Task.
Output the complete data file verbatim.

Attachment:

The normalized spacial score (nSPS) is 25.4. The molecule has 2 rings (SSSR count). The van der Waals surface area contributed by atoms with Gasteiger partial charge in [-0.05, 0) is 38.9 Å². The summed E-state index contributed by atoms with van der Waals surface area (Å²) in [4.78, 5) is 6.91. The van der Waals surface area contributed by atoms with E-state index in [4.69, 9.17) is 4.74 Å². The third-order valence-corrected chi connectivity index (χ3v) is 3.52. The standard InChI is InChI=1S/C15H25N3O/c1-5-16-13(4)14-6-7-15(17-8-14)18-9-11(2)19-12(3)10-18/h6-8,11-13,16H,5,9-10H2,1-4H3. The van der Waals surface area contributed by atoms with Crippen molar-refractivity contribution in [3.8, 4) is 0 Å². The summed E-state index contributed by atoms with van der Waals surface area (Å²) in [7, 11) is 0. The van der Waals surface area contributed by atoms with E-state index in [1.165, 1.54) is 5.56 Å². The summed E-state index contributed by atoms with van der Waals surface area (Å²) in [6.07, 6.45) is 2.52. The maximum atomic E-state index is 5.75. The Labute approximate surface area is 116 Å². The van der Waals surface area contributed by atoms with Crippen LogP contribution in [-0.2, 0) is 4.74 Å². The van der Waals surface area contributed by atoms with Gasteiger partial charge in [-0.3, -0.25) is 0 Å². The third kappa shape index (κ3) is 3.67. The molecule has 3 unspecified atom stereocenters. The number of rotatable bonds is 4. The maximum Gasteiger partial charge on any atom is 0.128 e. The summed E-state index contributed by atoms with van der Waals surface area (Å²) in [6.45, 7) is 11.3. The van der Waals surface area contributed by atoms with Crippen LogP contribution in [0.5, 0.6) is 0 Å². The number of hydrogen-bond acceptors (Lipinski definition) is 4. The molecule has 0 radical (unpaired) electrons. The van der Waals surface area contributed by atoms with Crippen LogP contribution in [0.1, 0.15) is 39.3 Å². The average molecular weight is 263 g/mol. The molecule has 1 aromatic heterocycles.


The normalized spacial score (nSPS) is 25.4. The molecule has 2 rings (SSSR count). The van der Waals surface area contributed by atoms with Gasteiger partial charge in [-0.05, 0) is 38.9 Å². The summed E-state index contributed by atoms with van der Waals surface area (Å²) in [4.78, 5) is 6.91. The van der Waals surface area contributed by atoms with E-state index in [4.69, 9.17) is 4.74 Å². The third-order valence-corrected chi connectivity index (χ3v) is 3.52. The standard InChI is InChI=1S/C15H25N3O/c1-5-16-13(4)14-6-7-15(17-8-14)18-9-11(2)19-12(3)10-18/h6-8,11-13,16H,5,9-10H2,1-4H3. The van der Waals surface area contributed by atoms with Crippen molar-refractivity contribution in [3.8, 4) is 0 Å². The summed E-state index contributed by atoms with van der Waals surface area (Å²) in [7, 11) is 0. The van der Waals surface area contributed by atoms with E-state index in [1.165, 1.54) is 5.56 Å². The summed E-state index contributed by atoms with van der Waals surface area (Å²) in [6.07, 6.45) is 2.52. The maximum atomic E-state index is 5.75. The Labute approximate surface area is 116 Å². The van der Waals surface area contributed by atoms with Crippen LogP contribution in [-0.2, 0) is 4.74 Å². The van der Waals surface area contributed by atoms with Gasteiger partial charge in [-0.3, -0.25) is 0 Å². The third kappa shape index (κ3) is 3.67. The molecule has 3 unspecified atom stereocenters. The number of rotatable bonds is 4. The maximum Gasteiger partial charge on any atom is 0.128 e. The summed E-state index contributed by atoms with van der Waals surface area (Å²) in [6.45, 7) is 11.3. The van der Waals surface area contributed by atoms with Crippen LogP contribution in [0.5, 0.6) is 0 Å². The number of hydrogen-bond acceptors (Lipinski definition) is 4. The molecule has 0 radical (unpaired) electrons. The van der Waals surface area contributed by atoms with Crippen LogP contribution in [0.1, 0.15) is 39.3 Å². The average molecular weight is 263 g/mol. The molecule has 1 aromatic heterocycles.